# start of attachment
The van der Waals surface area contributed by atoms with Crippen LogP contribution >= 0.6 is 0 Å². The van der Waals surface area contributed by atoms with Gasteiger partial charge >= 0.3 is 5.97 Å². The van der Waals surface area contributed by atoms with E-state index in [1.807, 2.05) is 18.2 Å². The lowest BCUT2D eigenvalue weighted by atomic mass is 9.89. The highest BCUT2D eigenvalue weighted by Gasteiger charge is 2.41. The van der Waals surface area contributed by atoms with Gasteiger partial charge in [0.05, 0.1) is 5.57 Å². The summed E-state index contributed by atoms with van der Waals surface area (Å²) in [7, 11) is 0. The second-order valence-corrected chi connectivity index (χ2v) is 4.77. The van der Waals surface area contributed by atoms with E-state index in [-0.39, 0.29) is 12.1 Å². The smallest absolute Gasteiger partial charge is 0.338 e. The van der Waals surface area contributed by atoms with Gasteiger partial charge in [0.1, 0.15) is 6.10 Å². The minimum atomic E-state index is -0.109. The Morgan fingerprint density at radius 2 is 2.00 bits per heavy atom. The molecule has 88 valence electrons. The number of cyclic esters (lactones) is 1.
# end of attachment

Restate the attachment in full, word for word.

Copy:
The van der Waals surface area contributed by atoms with Crippen LogP contribution >= 0.6 is 0 Å². The van der Waals surface area contributed by atoms with Gasteiger partial charge >= 0.3 is 5.97 Å². The van der Waals surface area contributed by atoms with E-state index in [1.807, 2.05) is 18.2 Å². The lowest BCUT2D eigenvalue weighted by atomic mass is 9.89. The highest BCUT2D eigenvalue weighted by Gasteiger charge is 2.41. The van der Waals surface area contributed by atoms with Gasteiger partial charge in [0.05, 0.1) is 5.57 Å². The summed E-state index contributed by atoms with van der Waals surface area (Å²) in [7, 11) is 0. The second-order valence-corrected chi connectivity index (χ2v) is 4.77. The van der Waals surface area contributed by atoms with E-state index in [-0.39, 0.29) is 12.1 Å². The smallest absolute Gasteiger partial charge is 0.338 e. The van der Waals surface area contributed by atoms with Gasteiger partial charge in [0.1, 0.15) is 6.10 Å². The minimum atomic E-state index is -0.109. The Morgan fingerprint density at radius 2 is 2.00 bits per heavy atom. The molecule has 88 valence electrons. The number of cyclic esters (lactones) is 1.